The Martial Artist of the 21st century

Martial arts were developed to help people fighting, being it for attacking people in battle or for defensive purposes.  If we consider China and Japan, two countries that gave birth to some of the most famous martial arts in the world, they have profound differences in the way martial arts developed over time.  In China martial arts initially developed from the Shaolin temple and from Taoists masters that were teaching martial arts among other things, being also experts of medicine, science, calligraphy and philosophy.  In Japan the martial arts tradition was more based around the training of Samurais and the more military orientation of Japanese martial arts is still very visible when practicing traditional martial arts from this country.

Practicing martial arts in those ancient times was very much a way of life and it often started in very young age, during childhood, continuing for the whole life of the individual that would eventually start his/her own school and move on, maintaining the so called lineage. Fast forward to the 21st century (and good part of the late 20th) and things have taken a completely different perspective, particularly when the same martial arts are now taught in countries where the culture and tradition on which they were originally based is simply not there.  Many styles have somehow evolved while new others have been defined to adapt to the culture or habits of the people where these are practiced.

Being a martial artist today in the western world is challenging because of all interferences caused by our modern and stressful lives.  Most of us need jobs to live and maintain an expected standard of living and although there are a number of “professional”, full time, martial artist I would assume that the majority of martial artist have a full time job and practice martial arts for self defence, fitness, health, fun, self improvement or any other suitable reason in their spare time.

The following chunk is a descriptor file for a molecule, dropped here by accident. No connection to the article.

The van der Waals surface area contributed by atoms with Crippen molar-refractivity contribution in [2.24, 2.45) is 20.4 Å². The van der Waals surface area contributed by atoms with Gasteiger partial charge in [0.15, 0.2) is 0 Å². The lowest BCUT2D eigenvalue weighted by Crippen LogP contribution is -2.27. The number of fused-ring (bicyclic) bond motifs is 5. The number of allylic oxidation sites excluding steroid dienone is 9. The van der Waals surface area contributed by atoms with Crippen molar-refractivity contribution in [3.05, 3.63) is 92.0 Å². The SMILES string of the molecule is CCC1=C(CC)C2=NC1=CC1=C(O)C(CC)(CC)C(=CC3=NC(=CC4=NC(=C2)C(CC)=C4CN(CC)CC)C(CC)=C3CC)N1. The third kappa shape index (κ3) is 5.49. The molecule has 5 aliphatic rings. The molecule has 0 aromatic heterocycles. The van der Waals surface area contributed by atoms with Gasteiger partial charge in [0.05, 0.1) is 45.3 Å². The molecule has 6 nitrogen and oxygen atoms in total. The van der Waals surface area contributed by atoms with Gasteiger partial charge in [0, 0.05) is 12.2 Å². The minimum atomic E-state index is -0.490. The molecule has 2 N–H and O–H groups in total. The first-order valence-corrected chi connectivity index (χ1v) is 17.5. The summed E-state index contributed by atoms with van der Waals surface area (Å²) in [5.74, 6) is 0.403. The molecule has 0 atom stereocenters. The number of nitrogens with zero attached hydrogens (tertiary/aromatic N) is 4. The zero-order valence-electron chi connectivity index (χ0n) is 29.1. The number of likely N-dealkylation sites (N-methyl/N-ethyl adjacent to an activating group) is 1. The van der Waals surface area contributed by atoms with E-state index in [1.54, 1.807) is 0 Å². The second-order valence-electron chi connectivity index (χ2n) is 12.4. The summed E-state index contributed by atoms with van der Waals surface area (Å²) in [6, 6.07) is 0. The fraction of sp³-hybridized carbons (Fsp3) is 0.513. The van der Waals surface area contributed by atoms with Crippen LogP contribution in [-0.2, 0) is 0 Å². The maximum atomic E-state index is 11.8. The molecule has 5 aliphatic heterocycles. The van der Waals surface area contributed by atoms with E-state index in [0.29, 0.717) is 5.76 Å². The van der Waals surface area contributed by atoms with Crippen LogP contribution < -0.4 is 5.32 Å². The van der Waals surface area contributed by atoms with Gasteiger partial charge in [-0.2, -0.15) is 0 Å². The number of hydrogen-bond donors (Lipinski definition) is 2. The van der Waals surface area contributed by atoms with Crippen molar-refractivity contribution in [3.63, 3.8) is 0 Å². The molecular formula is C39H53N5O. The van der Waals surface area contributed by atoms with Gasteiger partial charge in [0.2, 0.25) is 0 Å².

I would like to define here my concept of an ideal profile for a person intending to practice martial arts and what he/she should aim to become in the long term.  A martial artist is a person that should be:

  • training regularly: often this requires to organize your own life around training rather than the other way round.  Regular training helps absorbing even the smallest subtleties of the style and master them appropriately;
  • performing all techniques pertinent to his/her style in a variety of different ways. E.g. demonstrating a strike or a throw at a very slow speed to help a beginner to understand all its subtleties or at maximum speed to show its full, devastating, potential;